Joe Purdy has something to sing about.

It is often said that hard times, or difficult times, bring forth the best music. You know – Woody and the Dust Bowl, the Civil Rights Movement and Dylan, Thatcherism and Bucks Fizz. Or should that be Billy Bragg? Anyway, that kind of thing. It does sometimes make one pause and wonder if the hard times are worth going through just to get the music, but then if they’re unavoidable at least having someone who’ll stand up and be counted, point a few fingers and tell a few home truths makes them a little easier to take. The craziness of the last couple of years has thrown up more than a few protest singers worth the name, but none more worthy than Joe Purdy.

If the title of last year’s album Who Will Be Next seemed to be tapping right into the unusual American Presidential election – although the title song was actually about gun control, or the lack of it – then nothing that’s happened since has made it any less relevant. The disarming honesty of Children of Privilege points out the uncomfortable truth that skin colour can still determine your life chances; My Country tackles the problems of being poor in a rich country – and climate change, and the fate of Native Americans, and overseas interventions. There’s a lot to think about, and Joe Purdy doesn’t shy away from it. This is the music he’ll be bringing to a UK and Ireland tour starting at the end of this month. A true troubadour, and not to be missed.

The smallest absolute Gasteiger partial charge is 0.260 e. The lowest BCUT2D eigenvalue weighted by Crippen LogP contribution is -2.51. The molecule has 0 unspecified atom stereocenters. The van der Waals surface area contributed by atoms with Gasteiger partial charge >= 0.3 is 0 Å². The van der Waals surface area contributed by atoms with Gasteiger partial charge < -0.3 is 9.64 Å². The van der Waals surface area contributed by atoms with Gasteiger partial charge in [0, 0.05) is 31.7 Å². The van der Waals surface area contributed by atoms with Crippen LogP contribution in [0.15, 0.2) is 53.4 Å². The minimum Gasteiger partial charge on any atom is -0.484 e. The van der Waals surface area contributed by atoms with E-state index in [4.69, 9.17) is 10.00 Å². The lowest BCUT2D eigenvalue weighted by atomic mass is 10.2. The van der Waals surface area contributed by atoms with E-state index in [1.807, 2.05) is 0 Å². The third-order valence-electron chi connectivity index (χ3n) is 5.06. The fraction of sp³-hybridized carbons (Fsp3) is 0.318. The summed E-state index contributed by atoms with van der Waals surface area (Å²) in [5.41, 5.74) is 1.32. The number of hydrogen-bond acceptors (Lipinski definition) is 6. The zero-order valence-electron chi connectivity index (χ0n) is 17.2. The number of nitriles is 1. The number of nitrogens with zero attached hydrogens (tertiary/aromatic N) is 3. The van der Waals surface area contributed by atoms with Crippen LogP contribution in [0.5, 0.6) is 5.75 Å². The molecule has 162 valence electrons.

Tour Dates

MAY 30 TUE Latest Music Bar Brighton
MAY 31 WED Bush Hall London
JUN 2 FRI The Brudenell Games Room Leeds
JUN 3 SAT King Tut’s Glasgow
JUN 4 SUN Mash House Edinburgh
JUN 5 MON Voodoo Belfast
JUN 6 TUE The Workmans Club Dublin
JUN 8 THU Soup Kitchen Manchester
JUN 9 FRI The Portland Arms Cambridge
JUN 12 MON Red Room Nottingham
JUN 13 TUE Fibbers York
JUN 15 THU The Horn St Albans

Author: Jonathan Aird

Sure, I could climb high in a tree, or go to Skye on my holiday. I could be happy. All I really want is the excitement of first hearing The Byrds, the amazement of decades of Dylan's music, or the thrill of seeing a band like The Long Ryders live. That's not much to ask, is it?

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